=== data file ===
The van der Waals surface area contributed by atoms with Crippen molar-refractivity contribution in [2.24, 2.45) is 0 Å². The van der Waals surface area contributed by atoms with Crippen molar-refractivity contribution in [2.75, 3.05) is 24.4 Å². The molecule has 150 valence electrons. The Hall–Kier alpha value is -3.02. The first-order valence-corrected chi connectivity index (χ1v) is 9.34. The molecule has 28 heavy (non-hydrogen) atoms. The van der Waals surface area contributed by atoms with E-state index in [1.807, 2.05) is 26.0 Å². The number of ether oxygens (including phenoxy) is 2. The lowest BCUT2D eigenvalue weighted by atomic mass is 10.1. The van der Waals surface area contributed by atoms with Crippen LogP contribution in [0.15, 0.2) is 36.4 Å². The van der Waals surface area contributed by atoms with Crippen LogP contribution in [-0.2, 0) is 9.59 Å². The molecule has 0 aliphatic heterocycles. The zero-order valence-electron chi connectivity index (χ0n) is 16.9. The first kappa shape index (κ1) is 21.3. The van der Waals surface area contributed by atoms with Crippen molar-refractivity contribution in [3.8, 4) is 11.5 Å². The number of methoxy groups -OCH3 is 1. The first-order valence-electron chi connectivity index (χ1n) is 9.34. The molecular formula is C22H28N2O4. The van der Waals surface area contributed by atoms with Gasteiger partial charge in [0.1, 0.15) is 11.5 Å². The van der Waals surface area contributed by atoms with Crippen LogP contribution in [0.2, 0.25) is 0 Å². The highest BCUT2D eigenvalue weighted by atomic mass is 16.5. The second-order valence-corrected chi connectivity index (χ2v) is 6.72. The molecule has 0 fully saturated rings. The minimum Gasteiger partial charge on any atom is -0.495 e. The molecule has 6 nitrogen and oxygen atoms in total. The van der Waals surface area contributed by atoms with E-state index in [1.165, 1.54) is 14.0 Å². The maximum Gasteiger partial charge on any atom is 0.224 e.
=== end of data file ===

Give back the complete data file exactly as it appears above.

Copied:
The van der Waals surface area contributed by atoms with Crippen molar-refractivity contribution in [2.24, 2.45) is 0 Å². The van der Waals surface area contributed by atoms with Crippen molar-refractivity contribution in [2.75, 3.05) is 24.4 Å². The molecule has 150 valence electrons. The Hall–Kier alpha value is -3.02. The first-order valence-corrected chi connectivity index (χ1v) is 9.34. The molecule has 28 heavy (non-hydrogen) atoms. The van der Waals surface area contributed by atoms with E-state index in [1.807, 2.05) is 26.0 Å². The number of ether oxygens (including phenoxy) is 2. The lowest BCUT2D eigenvalue weighted by atomic mass is 10.1. The van der Waals surface area contributed by atoms with Crippen LogP contribution in [0.15, 0.2) is 36.4 Å². The van der Waals surface area contributed by atoms with Crippen LogP contribution in [-0.2, 0) is 9.59 Å². The molecule has 0 aliphatic heterocycles. The zero-order valence-electron chi connectivity index (χ0n) is 16.9. The first kappa shape index (κ1) is 21.3. The van der Waals surface area contributed by atoms with Crippen molar-refractivity contribution in [3.8, 4) is 11.5 Å². The number of methoxy groups -OCH3 is 1. The first-order valence-electron chi connectivity index (χ1n) is 9.34. The molecular formula is C22H28N2O4. The van der Waals surface area contributed by atoms with Gasteiger partial charge in [0.1, 0.15) is 11.5 Å². The van der Waals surface area contributed by atoms with Crippen LogP contribution in [0.2, 0.25) is 0 Å². The highest BCUT2D eigenvalue weighted by atomic mass is 16.5. The second-order valence-corrected chi connectivity index (χ2v) is 6.72. The molecule has 0 fully saturated rings. The minimum Gasteiger partial charge on any atom is -0.495 e. The molecule has 6 nitrogen and oxygen atoms in total. The van der Waals surface area contributed by atoms with E-state index in [1.165, 1.54) is 14.0 Å². The maximum Gasteiger partial charge on any atom is 0.224 e.